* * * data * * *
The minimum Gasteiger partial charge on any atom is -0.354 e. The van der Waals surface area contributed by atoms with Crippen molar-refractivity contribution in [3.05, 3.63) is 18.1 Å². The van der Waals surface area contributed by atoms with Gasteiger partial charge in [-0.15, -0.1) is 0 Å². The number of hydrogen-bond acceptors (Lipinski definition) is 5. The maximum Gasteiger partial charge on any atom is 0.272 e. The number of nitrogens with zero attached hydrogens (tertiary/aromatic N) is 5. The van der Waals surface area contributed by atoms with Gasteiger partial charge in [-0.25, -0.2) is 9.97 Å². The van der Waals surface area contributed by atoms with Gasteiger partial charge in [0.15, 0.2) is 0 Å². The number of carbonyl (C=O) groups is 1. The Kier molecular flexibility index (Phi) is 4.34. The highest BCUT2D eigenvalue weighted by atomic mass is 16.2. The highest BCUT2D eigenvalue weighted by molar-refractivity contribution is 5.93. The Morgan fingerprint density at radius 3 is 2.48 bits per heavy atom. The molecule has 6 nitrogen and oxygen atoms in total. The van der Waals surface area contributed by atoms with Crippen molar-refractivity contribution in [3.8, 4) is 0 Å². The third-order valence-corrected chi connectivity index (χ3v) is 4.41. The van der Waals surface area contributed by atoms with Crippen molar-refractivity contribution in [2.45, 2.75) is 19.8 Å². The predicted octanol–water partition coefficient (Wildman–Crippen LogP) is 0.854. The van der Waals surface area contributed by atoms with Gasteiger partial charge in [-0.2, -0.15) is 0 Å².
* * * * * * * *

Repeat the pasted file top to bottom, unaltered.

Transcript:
The minimum Gasteiger partial charge on any atom is -0.354 e. The van der Waals surface area contributed by atoms with Crippen molar-refractivity contribution in [3.05, 3.63) is 18.1 Å². The van der Waals surface area contributed by atoms with Gasteiger partial charge in [-0.15, -0.1) is 0 Å². The number of hydrogen-bond acceptors (Lipinski definition) is 5. The maximum Gasteiger partial charge on any atom is 0.272 e. The number of nitrogens with zero attached hydrogens (tertiary/aromatic N) is 5. The van der Waals surface area contributed by atoms with Gasteiger partial charge in [-0.25, -0.2) is 9.97 Å². The van der Waals surface area contributed by atoms with Gasteiger partial charge in [0.15, 0.2) is 0 Å². The number of carbonyl (C=O) groups is 1. The Kier molecular flexibility index (Phi) is 4.34. The highest BCUT2D eigenvalue weighted by atomic mass is 16.2. The highest BCUT2D eigenvalue weighted by molar-refractivity contribution is 5.93. The Morgan fingerprint density at radius 3 is 2.48 bits per heavy atom. The molecule has 6 nitrogen and oxygen atoms in total. The van der Waals surface area contributed by atoms with Crippen molar-refractivity contribution in [3.8, 4) is 0 Å². The third-order valence-corrected chi connectivity index (χ3v) is 4.41. The van der Waals surface area contributed by atoms with Crippen molar-refractivity contribution in [2.45, 2.75) is 19.8 Å². The predicted octanol–water partition coefficient (Wildman–Crippen LogP) is 0.854. The van der Waals surface area contributed by atoms with Gasteiger partial charge in [-0.2, -0.15) is 0 Å².